Additionally in accordance with this embodiment of the invention, there is provided a rotation crank handle for providing manually driven rotation of the individual element extension means, and a handle support onto which the rotation handle is mounted, the handle support being coupled to the communication member extension means and rotatable therewith such that when the handle is located for engagement with a given element for rotation thereof, the inlet slot of the communication member is in operative flushing communication with the outer surface of that element, whereby rotation of the element causes the entire outer surface of the element to be scanned by the inlet slot, the pressure relationship being such that when the communication member is coupled to the flush drain, a positive pressure gradient exists across the portion of the element in flushing communication with the slot causing dirt from the element to be flushed into the slot and out the drain.
According to a preferred embodiment of the invention the apparatus for selectable coupling of the communication member to a flush drain at atmospheric or relatively low pressure comprises means for blocking the water outlet during flushing.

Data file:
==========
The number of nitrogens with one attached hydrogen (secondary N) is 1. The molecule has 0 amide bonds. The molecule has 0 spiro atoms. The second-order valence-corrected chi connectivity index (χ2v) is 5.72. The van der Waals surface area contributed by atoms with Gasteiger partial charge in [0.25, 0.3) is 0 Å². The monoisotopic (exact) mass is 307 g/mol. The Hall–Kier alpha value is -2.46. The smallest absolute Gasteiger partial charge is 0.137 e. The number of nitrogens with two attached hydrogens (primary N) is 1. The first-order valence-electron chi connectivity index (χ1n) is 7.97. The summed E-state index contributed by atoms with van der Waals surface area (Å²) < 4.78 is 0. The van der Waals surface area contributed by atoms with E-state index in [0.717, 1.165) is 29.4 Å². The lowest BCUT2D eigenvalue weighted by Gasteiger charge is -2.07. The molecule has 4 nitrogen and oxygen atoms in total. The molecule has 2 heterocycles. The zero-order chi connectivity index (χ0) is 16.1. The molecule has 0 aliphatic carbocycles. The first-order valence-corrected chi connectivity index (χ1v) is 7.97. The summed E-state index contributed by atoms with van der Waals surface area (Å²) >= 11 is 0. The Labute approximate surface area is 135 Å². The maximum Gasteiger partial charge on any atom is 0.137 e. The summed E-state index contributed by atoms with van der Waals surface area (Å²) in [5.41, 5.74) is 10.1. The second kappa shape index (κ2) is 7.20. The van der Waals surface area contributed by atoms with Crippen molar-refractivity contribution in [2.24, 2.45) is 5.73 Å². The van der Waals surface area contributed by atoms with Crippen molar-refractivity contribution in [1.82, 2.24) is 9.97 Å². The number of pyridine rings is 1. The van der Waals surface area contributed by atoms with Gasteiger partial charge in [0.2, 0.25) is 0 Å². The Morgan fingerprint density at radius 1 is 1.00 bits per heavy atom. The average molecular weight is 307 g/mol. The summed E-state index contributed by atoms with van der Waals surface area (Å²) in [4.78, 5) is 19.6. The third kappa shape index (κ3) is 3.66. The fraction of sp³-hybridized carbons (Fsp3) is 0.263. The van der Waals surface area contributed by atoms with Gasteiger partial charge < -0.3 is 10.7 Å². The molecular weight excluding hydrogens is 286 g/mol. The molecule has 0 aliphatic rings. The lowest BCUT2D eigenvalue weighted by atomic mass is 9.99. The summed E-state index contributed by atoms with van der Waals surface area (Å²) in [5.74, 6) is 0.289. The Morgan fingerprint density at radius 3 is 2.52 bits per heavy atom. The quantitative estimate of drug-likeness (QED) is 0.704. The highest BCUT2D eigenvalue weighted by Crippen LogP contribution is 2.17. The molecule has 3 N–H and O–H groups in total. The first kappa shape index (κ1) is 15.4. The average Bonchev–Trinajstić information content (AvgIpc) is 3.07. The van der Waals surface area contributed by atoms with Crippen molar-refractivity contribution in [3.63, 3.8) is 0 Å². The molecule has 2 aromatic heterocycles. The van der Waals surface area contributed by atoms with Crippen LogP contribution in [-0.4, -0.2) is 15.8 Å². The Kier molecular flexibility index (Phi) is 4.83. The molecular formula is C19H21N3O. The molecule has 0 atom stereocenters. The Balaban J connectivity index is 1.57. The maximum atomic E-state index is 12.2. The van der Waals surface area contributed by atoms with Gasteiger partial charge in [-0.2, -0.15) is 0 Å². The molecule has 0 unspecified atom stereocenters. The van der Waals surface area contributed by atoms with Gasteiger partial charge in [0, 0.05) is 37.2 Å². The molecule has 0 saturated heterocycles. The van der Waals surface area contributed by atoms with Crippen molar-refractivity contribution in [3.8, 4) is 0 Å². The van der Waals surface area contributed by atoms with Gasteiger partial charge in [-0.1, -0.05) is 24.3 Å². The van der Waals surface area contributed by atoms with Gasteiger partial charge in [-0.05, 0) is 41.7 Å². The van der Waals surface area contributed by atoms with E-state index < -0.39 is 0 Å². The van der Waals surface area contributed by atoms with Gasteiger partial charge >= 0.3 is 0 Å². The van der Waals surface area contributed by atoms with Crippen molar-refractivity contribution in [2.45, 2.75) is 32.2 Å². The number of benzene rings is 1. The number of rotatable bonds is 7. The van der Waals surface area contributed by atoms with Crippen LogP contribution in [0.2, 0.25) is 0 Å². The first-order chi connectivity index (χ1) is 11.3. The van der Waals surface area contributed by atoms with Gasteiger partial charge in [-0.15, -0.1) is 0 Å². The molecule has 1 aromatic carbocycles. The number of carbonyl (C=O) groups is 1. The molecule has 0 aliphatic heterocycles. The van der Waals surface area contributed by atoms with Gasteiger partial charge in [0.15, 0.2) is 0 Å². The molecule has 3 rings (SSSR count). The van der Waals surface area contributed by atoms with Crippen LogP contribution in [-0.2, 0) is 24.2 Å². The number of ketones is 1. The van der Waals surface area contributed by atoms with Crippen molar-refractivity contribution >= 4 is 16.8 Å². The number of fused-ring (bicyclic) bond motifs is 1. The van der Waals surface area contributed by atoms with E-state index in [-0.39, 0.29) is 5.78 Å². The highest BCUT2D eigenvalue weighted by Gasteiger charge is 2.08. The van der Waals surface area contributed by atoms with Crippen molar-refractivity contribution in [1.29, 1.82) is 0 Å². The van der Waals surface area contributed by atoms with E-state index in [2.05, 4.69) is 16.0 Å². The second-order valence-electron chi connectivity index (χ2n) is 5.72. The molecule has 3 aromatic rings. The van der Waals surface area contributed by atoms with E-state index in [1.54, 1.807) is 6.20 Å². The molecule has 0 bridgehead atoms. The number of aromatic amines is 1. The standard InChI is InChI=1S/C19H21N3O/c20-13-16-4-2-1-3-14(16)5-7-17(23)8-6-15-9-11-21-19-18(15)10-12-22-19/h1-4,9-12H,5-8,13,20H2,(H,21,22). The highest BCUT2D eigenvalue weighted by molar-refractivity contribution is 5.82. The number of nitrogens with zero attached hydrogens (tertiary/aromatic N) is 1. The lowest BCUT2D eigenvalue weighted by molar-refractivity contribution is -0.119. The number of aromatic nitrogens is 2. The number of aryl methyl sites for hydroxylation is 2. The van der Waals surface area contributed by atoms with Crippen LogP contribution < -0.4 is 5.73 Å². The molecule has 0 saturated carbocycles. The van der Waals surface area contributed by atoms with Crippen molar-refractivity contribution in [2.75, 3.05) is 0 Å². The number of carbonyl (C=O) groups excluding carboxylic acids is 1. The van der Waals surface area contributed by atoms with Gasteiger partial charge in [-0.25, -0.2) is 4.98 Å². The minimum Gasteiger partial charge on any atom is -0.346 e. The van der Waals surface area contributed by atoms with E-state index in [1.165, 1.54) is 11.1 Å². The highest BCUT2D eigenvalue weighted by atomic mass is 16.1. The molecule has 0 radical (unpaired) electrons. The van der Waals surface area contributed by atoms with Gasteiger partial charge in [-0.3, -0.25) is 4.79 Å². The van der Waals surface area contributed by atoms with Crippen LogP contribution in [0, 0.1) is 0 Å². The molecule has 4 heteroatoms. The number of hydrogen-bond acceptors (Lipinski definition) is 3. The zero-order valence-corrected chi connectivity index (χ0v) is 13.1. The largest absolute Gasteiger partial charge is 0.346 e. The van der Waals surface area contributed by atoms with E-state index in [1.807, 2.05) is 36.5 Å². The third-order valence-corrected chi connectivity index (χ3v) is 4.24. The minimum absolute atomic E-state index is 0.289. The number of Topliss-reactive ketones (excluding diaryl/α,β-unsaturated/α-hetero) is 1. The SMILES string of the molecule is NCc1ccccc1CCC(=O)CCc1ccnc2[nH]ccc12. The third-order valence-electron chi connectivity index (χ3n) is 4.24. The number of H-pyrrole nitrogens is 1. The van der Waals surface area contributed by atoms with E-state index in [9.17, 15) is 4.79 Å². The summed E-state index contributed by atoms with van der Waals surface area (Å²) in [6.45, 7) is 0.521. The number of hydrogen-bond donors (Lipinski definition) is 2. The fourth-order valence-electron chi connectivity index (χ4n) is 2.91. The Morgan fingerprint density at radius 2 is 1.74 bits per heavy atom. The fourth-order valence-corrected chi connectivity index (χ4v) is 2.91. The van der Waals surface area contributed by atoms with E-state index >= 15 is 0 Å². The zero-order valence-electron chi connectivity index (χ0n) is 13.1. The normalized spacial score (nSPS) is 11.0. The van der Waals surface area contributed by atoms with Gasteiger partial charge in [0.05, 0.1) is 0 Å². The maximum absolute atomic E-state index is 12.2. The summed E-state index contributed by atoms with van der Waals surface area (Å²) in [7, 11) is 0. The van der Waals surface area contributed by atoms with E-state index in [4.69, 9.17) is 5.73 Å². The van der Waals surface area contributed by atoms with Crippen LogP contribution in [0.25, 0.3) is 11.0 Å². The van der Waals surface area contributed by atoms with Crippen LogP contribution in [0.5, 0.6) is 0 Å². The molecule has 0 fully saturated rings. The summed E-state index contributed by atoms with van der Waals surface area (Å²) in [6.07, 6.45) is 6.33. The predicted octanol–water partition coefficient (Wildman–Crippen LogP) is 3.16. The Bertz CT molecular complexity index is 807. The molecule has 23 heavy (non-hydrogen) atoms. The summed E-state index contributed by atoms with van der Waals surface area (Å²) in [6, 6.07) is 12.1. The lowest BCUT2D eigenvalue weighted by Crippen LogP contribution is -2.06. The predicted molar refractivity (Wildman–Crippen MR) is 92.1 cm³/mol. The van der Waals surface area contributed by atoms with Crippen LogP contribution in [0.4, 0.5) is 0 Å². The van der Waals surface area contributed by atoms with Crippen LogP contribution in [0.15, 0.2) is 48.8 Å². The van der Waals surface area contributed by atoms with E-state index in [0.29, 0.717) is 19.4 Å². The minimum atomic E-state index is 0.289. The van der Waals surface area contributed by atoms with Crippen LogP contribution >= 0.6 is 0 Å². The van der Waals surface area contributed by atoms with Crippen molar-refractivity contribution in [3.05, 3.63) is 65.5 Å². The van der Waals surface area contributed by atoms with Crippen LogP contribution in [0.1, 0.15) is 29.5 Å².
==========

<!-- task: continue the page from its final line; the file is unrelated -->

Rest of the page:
The present invention will be understood and appreciated more fully from the following detailed description taken in conjunction with the drawings in which:
FIG. 1 is a side sectional illustration of a filter system constructed and operative in accordance with an of the present invention;
FIG. 2 is a horizontal sectional illustration of the system of FIG. 1 taken along lines II--II in FIG. 1, it being noted that FIG. 1 is taken along the lines I--I in FIG. 2;
FIG. 3 is a top view illustration of the system of FIGS. 1 and 2, corresponding in operative orientation to FIG. 2;
FIG. 4 is a side sectional illustration of a preferred embodiment of the invention in a non-flushing orientation; and
FIG. 5 is a side sectional illustration of the embodiment of FIG. 4 in a flushing orientation.